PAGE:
2020 Dr. Chung developed new automated technologies to solve difficult problems relevant to modern organic chemistry. By providing access to data-rich information, these technologies have the potential to alleviate bottlenecks in chemical process development in both academic and industrial settings, with an overall reduction in time and resources. Doctor of Philosophy in Chemistry (PhD)
2020 Dr. Dorri explored methods for detecting genetic mutations with a resolution down to one cell. The accumulation of genetic mutations disrupts regular cell activity and leads to tumour development. Her findings can be applied to the study of clonal dynamics in tumours, which can potentially lead to enhanced cancer diagnosis and treatment. Doctor of Philosophy in Computer Science (PhD)
2020 Dr. Wiggermann examined two MRI techniques in the context of myelin health in multiple sclerosis. Through simulations, studies of tissue samples, control and MS populations, she linked the MR measures to the biology of MS. By establishing their robustness for probing myelin at different field strength, she addressed a key issue of using MRI for MS. Doctor of Philosophy in Physics (PhD)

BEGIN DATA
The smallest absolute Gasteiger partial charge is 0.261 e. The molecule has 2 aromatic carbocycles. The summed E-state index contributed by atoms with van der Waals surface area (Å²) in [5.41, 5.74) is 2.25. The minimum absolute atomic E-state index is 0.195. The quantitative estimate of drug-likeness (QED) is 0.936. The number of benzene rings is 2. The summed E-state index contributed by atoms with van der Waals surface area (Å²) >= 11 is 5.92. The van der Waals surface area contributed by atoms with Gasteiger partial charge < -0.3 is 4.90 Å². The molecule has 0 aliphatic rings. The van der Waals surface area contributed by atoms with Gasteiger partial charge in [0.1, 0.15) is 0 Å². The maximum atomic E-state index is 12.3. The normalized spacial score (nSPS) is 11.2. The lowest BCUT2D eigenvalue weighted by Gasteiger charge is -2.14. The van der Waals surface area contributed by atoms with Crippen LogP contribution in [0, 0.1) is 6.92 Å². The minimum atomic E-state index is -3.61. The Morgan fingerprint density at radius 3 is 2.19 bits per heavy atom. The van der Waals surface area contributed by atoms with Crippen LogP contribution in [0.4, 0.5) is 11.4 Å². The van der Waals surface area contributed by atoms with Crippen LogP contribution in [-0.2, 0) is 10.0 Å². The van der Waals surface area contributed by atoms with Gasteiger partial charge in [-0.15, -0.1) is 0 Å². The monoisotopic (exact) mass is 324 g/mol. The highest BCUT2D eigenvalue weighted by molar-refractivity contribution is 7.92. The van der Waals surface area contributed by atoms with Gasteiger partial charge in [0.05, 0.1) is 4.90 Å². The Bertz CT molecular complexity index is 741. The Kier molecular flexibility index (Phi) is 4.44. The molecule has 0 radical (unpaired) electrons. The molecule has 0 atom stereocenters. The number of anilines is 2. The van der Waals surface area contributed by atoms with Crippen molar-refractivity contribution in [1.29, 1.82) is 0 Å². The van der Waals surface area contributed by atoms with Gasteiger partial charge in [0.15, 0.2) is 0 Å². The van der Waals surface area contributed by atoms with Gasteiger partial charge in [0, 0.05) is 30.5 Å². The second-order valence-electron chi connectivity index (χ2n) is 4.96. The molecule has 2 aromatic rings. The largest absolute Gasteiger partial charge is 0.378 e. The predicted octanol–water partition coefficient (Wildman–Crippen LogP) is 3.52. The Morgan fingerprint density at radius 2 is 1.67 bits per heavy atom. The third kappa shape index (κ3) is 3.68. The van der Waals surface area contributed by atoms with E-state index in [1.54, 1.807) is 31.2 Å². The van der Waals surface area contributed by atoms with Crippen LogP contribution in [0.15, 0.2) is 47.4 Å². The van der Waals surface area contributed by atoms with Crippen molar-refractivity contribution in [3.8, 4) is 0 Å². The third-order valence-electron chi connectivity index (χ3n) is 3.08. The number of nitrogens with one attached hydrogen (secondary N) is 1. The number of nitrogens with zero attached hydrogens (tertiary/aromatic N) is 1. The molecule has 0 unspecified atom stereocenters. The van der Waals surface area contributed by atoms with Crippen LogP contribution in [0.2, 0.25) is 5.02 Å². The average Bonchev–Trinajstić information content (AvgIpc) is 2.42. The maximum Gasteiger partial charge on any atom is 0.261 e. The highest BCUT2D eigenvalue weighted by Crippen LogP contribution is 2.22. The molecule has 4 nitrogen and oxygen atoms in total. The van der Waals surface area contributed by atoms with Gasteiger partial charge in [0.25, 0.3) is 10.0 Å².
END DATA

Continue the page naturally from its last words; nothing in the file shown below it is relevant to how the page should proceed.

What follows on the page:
2020 The Arctic Ocean is tightly linked to Earth's climate and one of the least understood oceans in the world. Dr. Chanona used large datasets to produce the first pan-Arctic map of ocean mixing rates and robustly describe their patterns in space and time. Her work is critical to improving our ability to forecast and understand the future Arctic Ocean. Doctor of Philosophy in Oceanography (PhD)
2020 Dr. Wilson used volcanoes that erupt beneath glaciers to reveal the existence of ancient continental-scale ice sheets in Southern British Columbia. His work helps us to understand the nature of rapid climate fluctuation and suggests that melting glaciers may be an important trigger for global volcanic eruption rates. Doctor of Philosophy in Geological Sciences (PhD)